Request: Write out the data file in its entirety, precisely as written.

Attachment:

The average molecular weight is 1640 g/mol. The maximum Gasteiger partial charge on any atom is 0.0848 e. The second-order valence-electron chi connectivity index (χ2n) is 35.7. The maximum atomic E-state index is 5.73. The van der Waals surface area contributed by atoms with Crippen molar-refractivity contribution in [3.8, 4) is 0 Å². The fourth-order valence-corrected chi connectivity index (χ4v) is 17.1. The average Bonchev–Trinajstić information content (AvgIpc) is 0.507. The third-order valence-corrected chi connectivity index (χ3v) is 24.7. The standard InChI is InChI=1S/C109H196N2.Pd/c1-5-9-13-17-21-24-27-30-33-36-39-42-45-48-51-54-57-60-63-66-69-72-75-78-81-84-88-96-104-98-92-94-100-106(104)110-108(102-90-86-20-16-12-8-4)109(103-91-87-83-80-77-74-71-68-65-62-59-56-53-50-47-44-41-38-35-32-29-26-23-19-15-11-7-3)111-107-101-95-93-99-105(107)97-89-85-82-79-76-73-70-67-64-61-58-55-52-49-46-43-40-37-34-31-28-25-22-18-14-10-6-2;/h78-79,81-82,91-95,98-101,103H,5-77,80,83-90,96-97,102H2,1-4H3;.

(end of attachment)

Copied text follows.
The average molecular weight is 1640 g/mol. The maximum Gasteiger partial charge on any atom is 0.0848 e. The second-order valence-electron chi connectivity index (χ2n) is 35.7. The maximum atomic E-state index is 5.73. The van der Waals surface area contributed by atoms with Crippen molar-refractivity contribution in [3.8, 4) is 0 Å². The fourth-order valence-corrected chi connectivity index (χ4v) is 17.1. The average Bonchev–Trinajstić information content (AvgIpc) is 0.507. The third-order valence-corrected chi connectivity index (χ3v) is 24.7. The standard InChI is InChI=1S/C109H196N2.Pd/c1-5-9-13-17-21-24-27-30-33-36-39-42-45-48-51-54-57-60-63-66-69-72-75-78-81-84-88-96-104-98-92-94-100-106(104)110-108(102-90-86-20-16-12-8-4)109(103-91-87-83-80-77-74-71-68-65-62-59-56-53-50-47-44-41-38-35-32-29-26-23-19-15-11-7-3)111-107-101-95-93-99-105(107)97-89-85-82-79-76-73-70-67-64-61-58-55-52-49-46-43-40-37-34-31-28-25-22-18-14-10-6-2;/h78-79,81-82,91-95,98-101,103H,5-77,80,83-90,96-97,102H2,1-4H3;.